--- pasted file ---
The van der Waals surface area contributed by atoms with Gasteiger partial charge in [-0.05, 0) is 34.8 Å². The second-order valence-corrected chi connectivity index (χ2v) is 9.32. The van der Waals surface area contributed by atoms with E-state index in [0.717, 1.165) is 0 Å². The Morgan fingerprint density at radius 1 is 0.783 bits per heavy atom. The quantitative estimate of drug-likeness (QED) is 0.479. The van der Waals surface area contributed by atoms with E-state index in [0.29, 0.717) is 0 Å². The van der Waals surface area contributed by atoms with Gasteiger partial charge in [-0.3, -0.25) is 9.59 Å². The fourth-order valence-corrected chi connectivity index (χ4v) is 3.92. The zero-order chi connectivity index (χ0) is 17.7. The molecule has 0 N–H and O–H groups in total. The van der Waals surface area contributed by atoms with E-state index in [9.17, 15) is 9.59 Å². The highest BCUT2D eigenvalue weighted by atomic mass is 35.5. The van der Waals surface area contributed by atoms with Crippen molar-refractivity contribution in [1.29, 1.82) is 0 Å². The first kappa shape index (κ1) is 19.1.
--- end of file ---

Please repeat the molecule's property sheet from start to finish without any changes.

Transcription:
The van der Waals surface area contributed by atoms with Gasteiger partial charge in [-0.05, 0) is 34.8 Å². The second-order valence-corrected chi connectivity index (χ2v) is 9.32. The van der Waals surface area contributed by atoms with E-state index in [0.717, 1.165) is 0 Å². The Morgan fingerprint density at radius 1 is 0.783 bits per heavy atom. The quantitative estimate of drug-likeness (QED) is 0.479. The van der Waals surface area contributed by atoms with E-state index in [0.29, 0.717) is 0 Å². The van der Waals surface area contributed by atoms with Gasteiger partial charge in [-0.3, -0.25) is 9.59 Å². The fourth-order valence-corrected chi connectivity index (χ4v) is 3.92. The zero-order chi connectivity index (χ0) is 17.7. The molecule has 0 N–H and O–H groups in total. The van der Waals surface area contributed by atoms with E-state index in [9.17, 15) is 9.59 Å². The highest BCUT2D eigenvalue weighted by atomic mass is 35.5. The van der Waals surface area contributed by atoms with Crippen molar-refractivity contribution in [1.29, 1.82) is 0 Å². The first kappa shape index (κ1) is 19.1.